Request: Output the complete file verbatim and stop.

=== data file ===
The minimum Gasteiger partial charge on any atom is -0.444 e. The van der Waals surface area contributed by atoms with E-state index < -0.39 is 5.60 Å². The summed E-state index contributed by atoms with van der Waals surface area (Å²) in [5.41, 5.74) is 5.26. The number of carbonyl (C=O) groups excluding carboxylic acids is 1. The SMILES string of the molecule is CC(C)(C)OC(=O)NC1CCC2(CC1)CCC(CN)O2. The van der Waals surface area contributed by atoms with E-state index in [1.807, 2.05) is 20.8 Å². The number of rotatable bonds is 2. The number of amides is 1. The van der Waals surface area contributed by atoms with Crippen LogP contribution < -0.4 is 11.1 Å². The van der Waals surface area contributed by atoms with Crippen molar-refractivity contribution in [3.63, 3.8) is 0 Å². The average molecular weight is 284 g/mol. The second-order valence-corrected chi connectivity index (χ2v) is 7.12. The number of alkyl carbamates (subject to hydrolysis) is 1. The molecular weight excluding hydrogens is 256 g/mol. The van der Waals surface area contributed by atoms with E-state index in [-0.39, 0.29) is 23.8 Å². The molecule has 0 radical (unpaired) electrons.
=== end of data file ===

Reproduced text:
The minimum Gasteiger partial charge on any atom is -0.444 e. The van der Waals surface area contributed by atoms with E-state index < -0.39 is 5.60 Å². The summed E-state index contributed by atoms with van der Waals surface area (Å²) in [5.41, 5.74) is 5.26. The number of carbonyl (C=O) groups excluding carboxylic acids is 1. The SMILES string of the molecule is CC(C)(C)OC(=O)NC1CCC2(CC1)CCC(CN)O2. The van der Waals surface area contributed by atoms with E-state index in [1.807, 2.05) is 20.8 Å². The number of rotatable bonds is 2. The number of amides is 1. The van der Waals surface area contributed by atoms with Crippen LogP contribution < -0.4 is 11.1 Å². The van der Waals surface area contributed by atoms with Crippen molar-refractivity contribution in [3.63, 3.8) is 0 Å². The average molecular weight is 284 g/mol. The second-order valence-corrected chi connectivity index (χ2v) is 7.12. The number of alkyl carbamates (subject to hydrolysis) is 1. The molecular weight excluding hydrogens is 256 g/mol. The van der Waals surface area contributed by atoms with E-state index in [-0.39, 0.29) is 23.8 Å². The molecule has 0 radical (unpaired) electrons.